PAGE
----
New Global Alliance For Energy-Efficient Appliances And Equipment Launched
Latin American and Caribbean Countries Could Save Over 10 per cent in Electricity Consumption
Worldwide Transition to Energy-Efficient Products Would Save US$350 Billion Annually
The United Nations Environment Programme (UNEP) today announced a new initiative to accelerate the transition to more efficient appliances and equipment to reduce global energy demand, mitigate climate change and improve access to energy.
A worldwide shift to energy-efficient appliances and equipment – including lighting, air conditioners, refrigerators, electric motors, ceiling fans and distribution transformers – would reduce global electricity consumption by more than 10 per cent, saving US$350 billion annually in electricity bills and reducing global CO2 emissions by 1.25 billion tonnes per year.
“The launch of the Efficient Appliances and Equipment Partnership is a step forward towards achieving a greener energy path at a global scale. The shift to energy efficiency has become an imperative in today’s world where the demand for energy continues to grow. The current fossil fuel-heavy energy system challenges global climate change mitigation efforts,” said UN Under-Secretary-General and UNEP Executive Director Achim Steiner.
“Fortunately, energy-efficient technologies, the know-how and policy frameworks required to reduce CO2 emission levels to a level consistent with the 2°C target are available and ready for deployment. This new partnership will help implement and accelerate this process,” he concluded.
Partners to the Initiative include the United Nations Development Programme, the International Copper Association, CLASP and the Natural Resources Defense Council. It is a public-private partnership that brings together inter-governmental and non-governmental organizations, appliance and equipment manufacturers, utilities, international development banks and financial institutions, to provide tailored assistance to governments for the development and implementation of national and regional strategies that facilitate the permanent transition to energy–efficient products.
As in most developing countries and emerging economies, the demand for energy-consuming products is increasing rapidly in Latin America and the Caribbean due to the fast growing urban population. In Paraguay, the stock of domestic refrigerators will double by 2030. In Panama, the stock of air conditioners is expected to increase by 400 per cent over the same period. The trend in the region towards increasing electricity consumption and consequently, greenhouse gas (GHG) emissions, significantly impacts global efforts to combat climate change.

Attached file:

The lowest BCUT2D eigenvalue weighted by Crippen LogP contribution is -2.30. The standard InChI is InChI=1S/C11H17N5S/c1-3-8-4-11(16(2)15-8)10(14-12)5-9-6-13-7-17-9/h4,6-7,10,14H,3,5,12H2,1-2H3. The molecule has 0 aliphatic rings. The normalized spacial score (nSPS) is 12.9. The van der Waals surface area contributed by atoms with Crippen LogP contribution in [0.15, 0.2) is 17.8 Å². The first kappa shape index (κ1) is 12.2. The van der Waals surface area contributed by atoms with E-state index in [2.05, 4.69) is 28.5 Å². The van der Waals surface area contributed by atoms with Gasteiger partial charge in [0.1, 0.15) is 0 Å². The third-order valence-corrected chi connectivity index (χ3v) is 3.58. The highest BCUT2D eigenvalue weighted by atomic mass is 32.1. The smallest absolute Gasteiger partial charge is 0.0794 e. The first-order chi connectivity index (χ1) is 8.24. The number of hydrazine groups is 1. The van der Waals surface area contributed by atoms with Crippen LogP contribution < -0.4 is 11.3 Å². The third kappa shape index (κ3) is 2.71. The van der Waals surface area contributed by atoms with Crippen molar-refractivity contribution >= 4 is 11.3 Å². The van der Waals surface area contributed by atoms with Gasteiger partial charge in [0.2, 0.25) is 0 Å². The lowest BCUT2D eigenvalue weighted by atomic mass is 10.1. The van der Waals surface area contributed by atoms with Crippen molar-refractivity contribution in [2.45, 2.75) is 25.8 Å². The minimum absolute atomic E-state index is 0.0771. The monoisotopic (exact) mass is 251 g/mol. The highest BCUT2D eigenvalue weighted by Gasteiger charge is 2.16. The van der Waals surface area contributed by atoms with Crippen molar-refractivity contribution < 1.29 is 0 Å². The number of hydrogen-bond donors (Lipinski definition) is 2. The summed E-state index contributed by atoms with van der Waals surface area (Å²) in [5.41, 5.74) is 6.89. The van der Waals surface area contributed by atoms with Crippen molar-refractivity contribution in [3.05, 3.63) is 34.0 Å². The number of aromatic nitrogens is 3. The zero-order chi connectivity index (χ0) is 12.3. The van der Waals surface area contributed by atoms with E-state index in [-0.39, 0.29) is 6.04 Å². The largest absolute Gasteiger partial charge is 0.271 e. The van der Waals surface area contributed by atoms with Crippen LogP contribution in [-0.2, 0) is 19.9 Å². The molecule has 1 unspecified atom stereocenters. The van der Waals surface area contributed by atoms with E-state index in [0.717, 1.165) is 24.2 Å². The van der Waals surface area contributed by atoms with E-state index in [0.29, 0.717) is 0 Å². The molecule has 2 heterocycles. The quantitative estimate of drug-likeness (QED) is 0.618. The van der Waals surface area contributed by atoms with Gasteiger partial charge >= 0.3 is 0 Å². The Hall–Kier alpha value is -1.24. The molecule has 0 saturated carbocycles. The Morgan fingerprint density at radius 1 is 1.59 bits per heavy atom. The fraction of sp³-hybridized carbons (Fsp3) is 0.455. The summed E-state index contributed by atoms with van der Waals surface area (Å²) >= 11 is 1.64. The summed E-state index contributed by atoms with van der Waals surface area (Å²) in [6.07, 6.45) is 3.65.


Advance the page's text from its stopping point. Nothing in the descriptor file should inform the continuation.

The Global Efficient Appliances and Equipment Partnership released a report this week that assesses the economic and climate impact of cooling appliances in the Latin American and Caribbean region. According to the study, if all Latin American and Caribbean countries were to adopt and implement energy efficiency standards for refrigerators, air conditioners and ceiling fans, that feature the best available technology, 140 terrawatt hours of energy could be saved annually. This represents about 11 per cent of the region’s current electricity consumption. GHG emissions could be reduced by 44 million tonnes, which is equivalent to taking 24 million passenger cars off the road.
The Dominican Republic is the first country in Latin America and the Caribbean to join the Global Efficient Appliances and Equipment Partnership Programme. Governments from another 15 countries in the region expressed their interest to join.
“The Dominican Republic is proud to be one of the first countries to join the global alliance. With a savings potential of more than 1.3 terawatt-hours per year, equivalent to over US$180 million, we realize the significant benefits to be gained by this partnership,” said Juan Rodríguez Nina, Executive Director of the National Energy Commission, Dominican Republic
“Nicaragua wants to reduce electricity bills and, consequently, the high cost to the national budget of subsidized energy. Leapfrogging to high efficiency refrigerators and other appliances will allow us to achieve this goal and reduce carbon emissions derived from oil combustion,” said Emilio Rapaccioli, Minister of Energy and Mines, Nicaragua.
The new global alliance supports the energy efficiency goal of the UN Secretary–General’s Sustainable Energy for All (SE4LL) initiative. According to Fernando Cesar Ferreira, Executive Secretary of the Latin American Energy Organization, OLADE, “It is critical that international agencies join forces around the UN Secretary-General’s Sustainable Energy for All initiative.”
This new global partnership builds on UNEP’s successful en.lighten initiative, a public-private partnership that counts ten countries in Latin America and the Caribbean, and 65 countries globally, as partners committed to phasing out inefficient incandescent lamps by the end of 2016.